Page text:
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Data Warehousing Fundamentals

Data Warehouses have long been a part of company standard operating procedures. However, as time passes, companies need more complex systems that can handle increasing amounts of data.

The main differentiator between the various stages varies in terms of data accuracy, triggers, and interactions between the operational systems and storage mechanisms. Between industries, there are different levels of sophistication required. They each have varying fundamental warehousing needs that affect workflow and customer experience.

Depending on the size, age, and industry of the company, Data Warehouses will be within one of the four stages or in a point of transition. So, where does your company stand?

4 Stages of Data Warehouses

Stage 1: Offline Database

In their most early stages, many companies have Data Bases. The data is forwarded from the day-to-day operational systems to an external server for storage. Unless extrapolated and manually analyzed, this data sits where it is and does not impact ongoing business functions. Transactions such as loading or processing of data have no effects on an operational standpoint.

Stage 2: Offline Data Warehouse

While not entirely up-to-date, offline Data Warehouses regularly update their content from existing operational systems. By emphasizing reporting-oriented data structures, the organized data meets the particular objectives of the Data Warehouse.

Stage 3: Real-time Data Warehouse

Real-Time Data Warehouses gathers information through operational system events-based triggers. Often, these come in the form of transactions such as airline bookings or bank balances.

Stage 4: Integrated Data Warehouse

Daily activities to be passed back to the operating system continuously in the Integrated Data Warehouse. Integrated Data Warehouses are the ideal Data Warehouse stage with the data not just readily available but also updated and accurate.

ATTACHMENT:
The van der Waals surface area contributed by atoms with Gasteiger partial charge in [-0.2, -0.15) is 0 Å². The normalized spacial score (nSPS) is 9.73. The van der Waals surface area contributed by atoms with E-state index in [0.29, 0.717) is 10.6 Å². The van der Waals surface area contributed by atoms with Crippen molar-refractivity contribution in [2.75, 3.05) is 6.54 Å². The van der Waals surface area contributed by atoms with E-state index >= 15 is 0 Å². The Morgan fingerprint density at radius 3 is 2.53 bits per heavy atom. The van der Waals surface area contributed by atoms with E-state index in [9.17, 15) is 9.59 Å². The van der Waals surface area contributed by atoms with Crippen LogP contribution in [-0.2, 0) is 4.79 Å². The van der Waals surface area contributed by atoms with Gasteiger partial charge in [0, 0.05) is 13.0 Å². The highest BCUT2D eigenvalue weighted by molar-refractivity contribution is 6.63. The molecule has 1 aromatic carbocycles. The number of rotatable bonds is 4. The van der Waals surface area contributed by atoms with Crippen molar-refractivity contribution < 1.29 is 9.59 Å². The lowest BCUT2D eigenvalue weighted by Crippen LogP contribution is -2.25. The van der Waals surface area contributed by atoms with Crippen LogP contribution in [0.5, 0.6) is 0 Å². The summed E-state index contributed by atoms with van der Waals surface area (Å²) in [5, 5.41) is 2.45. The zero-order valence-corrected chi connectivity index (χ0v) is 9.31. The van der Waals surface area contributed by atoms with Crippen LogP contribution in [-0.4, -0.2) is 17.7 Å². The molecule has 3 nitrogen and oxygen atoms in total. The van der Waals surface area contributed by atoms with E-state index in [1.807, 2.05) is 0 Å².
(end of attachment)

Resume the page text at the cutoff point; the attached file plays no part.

It’s pertinent to understand what stage your company’s Data Warehousing facilities are before you can improve them. The journey to creating the best version of your Data Warehouse takes time to set up and even more to integrate into your company’s workflow.

Companies need to invest time to transition their Data Warehouses to more efficient stages as their organizations become larger and more complex. Often, there needs to be regular training towards different business units to maintain the accuracy of the data.

Data Warehousing is not an overnight process and requires a long term strategy for both integration, adoption, and maintenance. There must be procedures in place to avoid fraudulent, obsolete, and incorrect data.

Companies must also be on high alert for possible security breaches that may affect the trust that customers place on the brand concerning their personal data. As the data compiled becomes increasingly granular, it becomes important to protect it from malicious intent.

Despite its many challenges, developing a good Data Warehouse is still a necessary investment that should be in every company’s roadmap. Having a working Data Warehouse is the first step to creating efficient Data Mining workflows. There’s no doubt that having a good Data Warehouse will be the standard for companies that want to get ahead and stay ahead of the competition.